If that seemed like a new low in reflexive partisan opposition, President Donald Trump—as with most everything else he does—proved he could dig even deeper. He has scrapped one agreement after another, with disruptive glee and no regard for Plan B. The Iran nuclear deal (“an embarrassment”), the Paris climate accord (“very unfair”), and the Trans-Pacific Partnership (“a rape of our country”), all negotiated by the administration of his Democratic predecessor, wound up on the trash heap. New START, following the president’s exit from the Open Skies Treaty, may be next. Meanwhile, the administration is channeling General Buck Turgidson in Dr. Strangelove, threatening to resume nuclear testing and spend rivals “into oblivion” in a new arms race.

If Representative Mike Pompeo’s Benghazi hearings showed the power of weaponizing foreign policy for domestic purposes (where polarization is the end, not the means), Secretary of State Pompeo’s tenure has been marked by the weaponization of domestic politics on the world stage. The impeachment scandal—the distortion of Ukraine policy to pursue what Fiona Hill aptly termed “domestic political errands”—is not the only example, just the most dramatic.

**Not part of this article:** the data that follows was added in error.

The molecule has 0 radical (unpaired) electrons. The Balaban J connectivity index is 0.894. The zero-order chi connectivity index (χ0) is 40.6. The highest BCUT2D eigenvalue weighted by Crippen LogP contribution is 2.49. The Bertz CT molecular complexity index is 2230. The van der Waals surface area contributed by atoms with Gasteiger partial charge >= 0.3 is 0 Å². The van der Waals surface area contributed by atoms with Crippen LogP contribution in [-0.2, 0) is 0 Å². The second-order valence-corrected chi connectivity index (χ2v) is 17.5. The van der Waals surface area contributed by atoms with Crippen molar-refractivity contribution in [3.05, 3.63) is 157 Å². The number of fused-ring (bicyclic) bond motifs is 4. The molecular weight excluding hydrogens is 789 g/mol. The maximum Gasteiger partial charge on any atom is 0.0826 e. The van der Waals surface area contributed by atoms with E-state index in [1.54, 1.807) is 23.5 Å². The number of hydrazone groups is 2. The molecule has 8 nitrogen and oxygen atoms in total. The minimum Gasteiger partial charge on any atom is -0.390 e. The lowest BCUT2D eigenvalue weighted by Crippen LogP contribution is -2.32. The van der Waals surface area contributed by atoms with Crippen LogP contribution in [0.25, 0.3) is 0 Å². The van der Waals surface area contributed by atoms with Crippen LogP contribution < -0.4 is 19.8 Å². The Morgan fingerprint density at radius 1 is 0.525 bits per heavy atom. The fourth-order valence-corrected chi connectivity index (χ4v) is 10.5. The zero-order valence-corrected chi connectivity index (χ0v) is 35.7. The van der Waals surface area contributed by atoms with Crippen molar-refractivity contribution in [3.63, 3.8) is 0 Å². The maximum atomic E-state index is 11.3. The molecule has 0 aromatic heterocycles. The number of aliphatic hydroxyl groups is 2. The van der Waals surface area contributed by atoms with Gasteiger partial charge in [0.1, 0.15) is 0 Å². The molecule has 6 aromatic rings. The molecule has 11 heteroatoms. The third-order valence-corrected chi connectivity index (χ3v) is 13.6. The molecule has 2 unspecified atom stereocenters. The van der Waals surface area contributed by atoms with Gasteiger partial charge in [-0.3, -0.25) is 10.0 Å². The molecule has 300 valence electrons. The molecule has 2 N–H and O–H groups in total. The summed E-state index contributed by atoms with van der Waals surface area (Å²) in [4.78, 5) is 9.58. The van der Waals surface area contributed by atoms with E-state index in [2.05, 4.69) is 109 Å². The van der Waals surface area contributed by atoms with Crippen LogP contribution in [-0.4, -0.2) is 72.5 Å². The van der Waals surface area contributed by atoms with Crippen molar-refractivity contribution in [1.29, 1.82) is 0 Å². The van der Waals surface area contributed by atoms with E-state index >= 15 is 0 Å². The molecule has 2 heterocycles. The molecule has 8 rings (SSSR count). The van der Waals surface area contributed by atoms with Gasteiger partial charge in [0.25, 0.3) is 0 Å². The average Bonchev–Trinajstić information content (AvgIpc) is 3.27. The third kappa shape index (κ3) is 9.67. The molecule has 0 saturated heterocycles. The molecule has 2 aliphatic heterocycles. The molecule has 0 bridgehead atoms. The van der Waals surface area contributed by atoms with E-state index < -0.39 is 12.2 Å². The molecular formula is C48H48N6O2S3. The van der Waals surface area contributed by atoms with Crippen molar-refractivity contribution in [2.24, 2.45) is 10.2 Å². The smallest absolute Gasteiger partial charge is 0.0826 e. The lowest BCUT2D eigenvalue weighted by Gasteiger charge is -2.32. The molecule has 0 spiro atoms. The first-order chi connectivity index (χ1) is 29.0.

The erosion of the bipartisan foreign-policy consensus in itself is not a tragedy, given its innumerable flaws, blind spots, and uneven track record. But the intense divisiveness and scorched-earth tactics that have poisoned our domestic politics over the past decade are crippling American diplomacy as well. The consequences are severe. Three in particular stand out.